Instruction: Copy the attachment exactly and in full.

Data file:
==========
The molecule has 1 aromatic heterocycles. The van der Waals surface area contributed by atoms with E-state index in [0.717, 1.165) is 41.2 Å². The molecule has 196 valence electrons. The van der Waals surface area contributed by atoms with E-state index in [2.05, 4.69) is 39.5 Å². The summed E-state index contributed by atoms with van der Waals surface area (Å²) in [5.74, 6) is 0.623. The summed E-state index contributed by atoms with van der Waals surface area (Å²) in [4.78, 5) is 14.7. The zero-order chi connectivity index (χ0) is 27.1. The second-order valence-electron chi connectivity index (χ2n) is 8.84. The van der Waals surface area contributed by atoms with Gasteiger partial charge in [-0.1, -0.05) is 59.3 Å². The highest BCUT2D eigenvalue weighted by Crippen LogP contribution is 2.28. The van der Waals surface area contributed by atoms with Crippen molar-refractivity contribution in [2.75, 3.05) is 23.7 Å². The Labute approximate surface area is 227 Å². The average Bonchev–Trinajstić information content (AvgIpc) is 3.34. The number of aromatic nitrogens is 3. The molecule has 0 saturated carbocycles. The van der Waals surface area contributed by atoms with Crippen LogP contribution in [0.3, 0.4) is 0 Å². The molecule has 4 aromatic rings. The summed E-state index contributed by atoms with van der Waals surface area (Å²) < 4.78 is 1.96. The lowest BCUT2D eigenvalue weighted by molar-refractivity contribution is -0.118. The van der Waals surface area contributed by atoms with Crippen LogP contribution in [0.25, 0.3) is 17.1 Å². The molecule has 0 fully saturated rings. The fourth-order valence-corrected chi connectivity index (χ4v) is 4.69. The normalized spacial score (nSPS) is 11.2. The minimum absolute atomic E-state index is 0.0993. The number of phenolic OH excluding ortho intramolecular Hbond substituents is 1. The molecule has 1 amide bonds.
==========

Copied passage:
The molecule has 1 aromatic heterocycles. The van der Waals surface area contributed by atoms with E-state index in [0.717, 1.165) is 41.2 Å². The molecule has 196 valence electrons. The van der Waals surface area contributed by atoms with E-state index in [2.05, 4.69) is 39.5 Å². The summed E-state index contributed by atoms with van der Waals surface area (Å²) in [5.74, 6) is 0.623. The summed E-state index contributed by atoms with van der Waals surface area (Å²) in [4.78, 5) is 14.7. The zero-order chi connectivity index (χ0) is 27.1. The second-order valence-electron chi connectivity index (χ2n) is 8.84. The van der Waals surface area contributed by atoms with Gasteiger partial charge in [-0.1, -0.05) is 59.3 Å². The highest BCUT2D eigenvalue weighted by Crippen LogP contribution is 2.28. The van der Waals surface area contributed by atoms with Crippen molar-refractivity contribution in [2.75, 3.05) is 23.7 Å². The Labute approximate surface area is 227 Å². The average Bonchev–Trinajstić information content (AvgIpc) is 3.34. The number of aromatic nitrogens is 3. The molecule has 0 saturated carbocycles. The van der Waals surface area contributed by atoms with Crippen LogP contribution in [0.3, 0.4) is 0 Å². The molecule has 4 aromatic rings. The summed E-state index contributed by atoms with van der Waals surface area (Å²) < 4.78 is 1.96. The lowest BCUT2D eigenvalue weighted by molar-refractivity contribution is -0.118. The van der Waals surface area contributed by atoms with Crippen LogP contribution in [0.25, 0.3) is 17.1 Å². The molecule has 0 fully saturated rings. The fourth-order valence-corrected chi connectivity index (χ4v) is 4.69. The normalized spacial score (nSPS) is 11.2. The minimum absolute atomic E-state index is 0.0993. The number of phenolic OH excluding ortho intramolecular Hbond substituents is 1. The molecule has 1 amide bonds.